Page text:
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Law, Rights and the Battle for Legitimacy in Divided Germany, 1945-1989
342 pages, 10 illus., bibliog., index
ISBN 978-1-80073-083-0 $145.00/£107.00 / Hb / Published (May 2021)
eISBN 978-1-80073-084-7 eBook
“Legal Entanglements shows that although the two Germanys were divided by Cold War politics, their approaches to sovereignty, citizenship and law were deeply intertwined, as the two states navigated both their shared past and the transformation of international law in an era of decolonization. Deeply researched and lucidly written, Gehrig’s book will be essential reading for scholars of modern Germany, internationalism, and human rights.” • Celia Donert, University of Cambridge
“A pioneering comparative study of divided Germany’s contest over legal justice after 1945, showing how their rival understandings of law and citizen rights reflected broader claims of political legitimacy, territorial sovereignty and national identity in a fast-changing postwar world. A must read for anyone interested in the relationship between German legal history and Cold War international relations.” • Paul Betts, University of Oxford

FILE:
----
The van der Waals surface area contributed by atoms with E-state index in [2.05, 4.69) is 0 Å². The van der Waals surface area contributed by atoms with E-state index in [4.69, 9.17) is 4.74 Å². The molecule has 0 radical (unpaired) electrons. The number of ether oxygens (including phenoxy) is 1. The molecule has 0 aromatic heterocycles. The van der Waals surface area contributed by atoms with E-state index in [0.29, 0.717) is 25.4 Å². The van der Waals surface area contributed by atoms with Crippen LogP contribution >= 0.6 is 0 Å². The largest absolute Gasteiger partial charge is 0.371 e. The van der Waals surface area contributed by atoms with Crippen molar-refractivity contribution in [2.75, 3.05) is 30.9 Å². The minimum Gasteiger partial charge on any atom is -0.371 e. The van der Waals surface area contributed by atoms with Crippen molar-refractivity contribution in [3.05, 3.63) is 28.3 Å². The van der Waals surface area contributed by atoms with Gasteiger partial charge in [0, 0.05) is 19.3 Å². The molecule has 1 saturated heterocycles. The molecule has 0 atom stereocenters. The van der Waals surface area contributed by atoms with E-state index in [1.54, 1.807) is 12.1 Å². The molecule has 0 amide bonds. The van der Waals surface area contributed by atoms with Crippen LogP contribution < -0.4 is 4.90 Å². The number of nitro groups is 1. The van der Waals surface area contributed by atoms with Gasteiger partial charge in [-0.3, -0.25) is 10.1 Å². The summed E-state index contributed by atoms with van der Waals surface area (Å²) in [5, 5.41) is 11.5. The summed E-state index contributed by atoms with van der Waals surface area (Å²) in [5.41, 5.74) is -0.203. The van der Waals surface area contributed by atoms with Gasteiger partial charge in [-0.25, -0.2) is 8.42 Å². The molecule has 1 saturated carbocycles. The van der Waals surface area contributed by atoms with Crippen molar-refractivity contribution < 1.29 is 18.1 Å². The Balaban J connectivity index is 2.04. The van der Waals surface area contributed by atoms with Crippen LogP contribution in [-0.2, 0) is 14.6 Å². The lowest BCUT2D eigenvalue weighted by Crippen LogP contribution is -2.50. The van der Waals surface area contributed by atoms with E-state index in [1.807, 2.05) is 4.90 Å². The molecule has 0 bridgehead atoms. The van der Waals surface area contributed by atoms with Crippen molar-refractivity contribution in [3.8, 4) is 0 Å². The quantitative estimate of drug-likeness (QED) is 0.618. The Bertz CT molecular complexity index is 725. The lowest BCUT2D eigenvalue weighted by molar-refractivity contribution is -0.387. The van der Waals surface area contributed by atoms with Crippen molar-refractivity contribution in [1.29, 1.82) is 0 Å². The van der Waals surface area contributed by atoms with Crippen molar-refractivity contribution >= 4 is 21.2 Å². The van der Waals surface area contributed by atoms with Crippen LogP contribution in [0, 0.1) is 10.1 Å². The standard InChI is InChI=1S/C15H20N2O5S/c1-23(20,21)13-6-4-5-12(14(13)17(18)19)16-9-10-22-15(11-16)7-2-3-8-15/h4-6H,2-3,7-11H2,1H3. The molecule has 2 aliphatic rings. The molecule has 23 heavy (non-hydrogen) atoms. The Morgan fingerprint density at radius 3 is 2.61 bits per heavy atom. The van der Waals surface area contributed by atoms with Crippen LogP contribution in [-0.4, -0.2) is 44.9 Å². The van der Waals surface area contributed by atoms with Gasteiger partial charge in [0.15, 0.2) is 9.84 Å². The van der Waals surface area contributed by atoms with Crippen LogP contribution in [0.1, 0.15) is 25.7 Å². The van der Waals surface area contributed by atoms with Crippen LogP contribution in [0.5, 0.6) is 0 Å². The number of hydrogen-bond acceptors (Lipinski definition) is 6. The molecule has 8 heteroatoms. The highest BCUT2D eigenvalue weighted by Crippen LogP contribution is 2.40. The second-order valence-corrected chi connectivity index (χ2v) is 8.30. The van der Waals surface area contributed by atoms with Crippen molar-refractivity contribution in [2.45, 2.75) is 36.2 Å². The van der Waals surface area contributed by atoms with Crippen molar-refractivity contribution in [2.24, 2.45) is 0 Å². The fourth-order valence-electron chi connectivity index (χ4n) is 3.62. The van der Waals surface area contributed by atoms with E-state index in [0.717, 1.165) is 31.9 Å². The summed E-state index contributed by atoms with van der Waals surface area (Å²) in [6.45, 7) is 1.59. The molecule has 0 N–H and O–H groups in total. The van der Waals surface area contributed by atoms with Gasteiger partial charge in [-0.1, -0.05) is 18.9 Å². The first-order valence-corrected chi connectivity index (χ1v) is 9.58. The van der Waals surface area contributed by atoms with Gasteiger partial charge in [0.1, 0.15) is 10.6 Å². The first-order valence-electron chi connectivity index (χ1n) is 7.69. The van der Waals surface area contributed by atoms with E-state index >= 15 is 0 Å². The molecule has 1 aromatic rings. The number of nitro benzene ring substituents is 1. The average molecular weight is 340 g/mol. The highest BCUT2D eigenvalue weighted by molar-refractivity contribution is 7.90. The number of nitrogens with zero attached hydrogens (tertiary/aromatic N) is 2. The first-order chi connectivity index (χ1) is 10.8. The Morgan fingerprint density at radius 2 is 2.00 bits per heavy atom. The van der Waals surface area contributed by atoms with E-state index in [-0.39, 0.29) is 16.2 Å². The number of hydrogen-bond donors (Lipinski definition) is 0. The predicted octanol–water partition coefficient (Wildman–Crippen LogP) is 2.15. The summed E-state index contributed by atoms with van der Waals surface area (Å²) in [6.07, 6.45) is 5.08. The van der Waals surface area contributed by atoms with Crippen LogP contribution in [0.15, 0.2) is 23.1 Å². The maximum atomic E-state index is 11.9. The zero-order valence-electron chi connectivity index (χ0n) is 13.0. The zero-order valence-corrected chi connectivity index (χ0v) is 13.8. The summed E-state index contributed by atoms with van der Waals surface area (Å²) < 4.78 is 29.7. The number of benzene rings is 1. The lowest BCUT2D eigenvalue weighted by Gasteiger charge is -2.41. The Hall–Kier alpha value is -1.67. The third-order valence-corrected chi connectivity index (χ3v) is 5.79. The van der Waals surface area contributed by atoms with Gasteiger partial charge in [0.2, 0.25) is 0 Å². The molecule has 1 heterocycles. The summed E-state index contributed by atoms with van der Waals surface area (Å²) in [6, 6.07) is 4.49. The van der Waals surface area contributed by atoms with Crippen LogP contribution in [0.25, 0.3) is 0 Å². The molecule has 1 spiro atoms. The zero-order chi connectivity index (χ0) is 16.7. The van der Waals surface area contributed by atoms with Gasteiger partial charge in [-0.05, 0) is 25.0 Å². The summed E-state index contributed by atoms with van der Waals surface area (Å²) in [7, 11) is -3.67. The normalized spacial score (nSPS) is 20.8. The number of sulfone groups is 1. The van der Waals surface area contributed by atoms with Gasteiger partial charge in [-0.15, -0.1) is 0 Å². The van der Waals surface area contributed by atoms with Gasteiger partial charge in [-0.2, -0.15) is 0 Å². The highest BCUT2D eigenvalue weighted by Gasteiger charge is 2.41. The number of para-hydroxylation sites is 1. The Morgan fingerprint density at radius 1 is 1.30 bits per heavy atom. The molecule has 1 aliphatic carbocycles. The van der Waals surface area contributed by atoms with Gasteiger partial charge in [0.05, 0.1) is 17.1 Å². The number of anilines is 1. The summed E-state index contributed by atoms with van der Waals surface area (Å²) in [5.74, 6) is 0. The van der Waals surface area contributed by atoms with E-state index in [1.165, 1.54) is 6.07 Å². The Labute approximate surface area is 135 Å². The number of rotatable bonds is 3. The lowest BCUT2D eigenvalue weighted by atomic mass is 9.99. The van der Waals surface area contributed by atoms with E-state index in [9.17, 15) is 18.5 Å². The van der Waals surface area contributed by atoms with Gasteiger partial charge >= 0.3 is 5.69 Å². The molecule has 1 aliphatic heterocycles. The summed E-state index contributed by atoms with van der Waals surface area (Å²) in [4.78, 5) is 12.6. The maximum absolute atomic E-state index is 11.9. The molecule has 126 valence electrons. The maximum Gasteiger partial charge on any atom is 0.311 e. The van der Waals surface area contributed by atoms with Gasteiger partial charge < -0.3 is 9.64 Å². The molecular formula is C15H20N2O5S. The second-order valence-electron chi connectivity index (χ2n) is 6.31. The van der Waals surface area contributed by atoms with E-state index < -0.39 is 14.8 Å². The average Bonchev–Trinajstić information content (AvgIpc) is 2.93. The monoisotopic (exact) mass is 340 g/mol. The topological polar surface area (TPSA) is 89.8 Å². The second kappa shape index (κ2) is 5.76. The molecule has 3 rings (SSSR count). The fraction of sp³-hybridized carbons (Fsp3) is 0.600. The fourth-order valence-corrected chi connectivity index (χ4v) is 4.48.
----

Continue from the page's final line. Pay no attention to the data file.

“With innovative methodology and conceptualization, Gehrig analyzes legal-political debates that will be of interest to historians of modern Germany and to scholars interested in the history of both decolonization and the global human rights regime within which his story plays out.” • Young-sun Hong, SUNY Stony Brook
“Legal Entanglements is a welcome addition to the literature of postwar German history, covering a very interesting aspect of this period in-depth for the first time.” • Armin Grünbacher, The University of Birmingham
During the division of Germany, law became the object of ideological conflicts and the means by which the two national governments conducted their battle over political legitimacy. Legal Entanglements explores how these dynamics produced competing concepts of statehood and sovereignty, all centered on citizens and their rights. Drawing on wide-ranging archival sources, including recently declassified documents, Sebastian Gehrig traces how politicians, diplomats, judges, lawyers, activists and intellectuals navigated the struggle between legal ideologies under the pressures of the Cold War and decolonization. As he shows, in their response to global debates over international law and human rights, their work kept the legal cultures of both German states entangled until 1989.
Sebastian Gehrig is Senior Lecturer in Modern European History at the University of Roehampton, London. He has published chapters and articles in East Central Europe, European Review of History, German History, Historische Zeitschrift, Journal of Cold War Studies and Journal of Contemporary History.
Subject: History: 20th Century to Present
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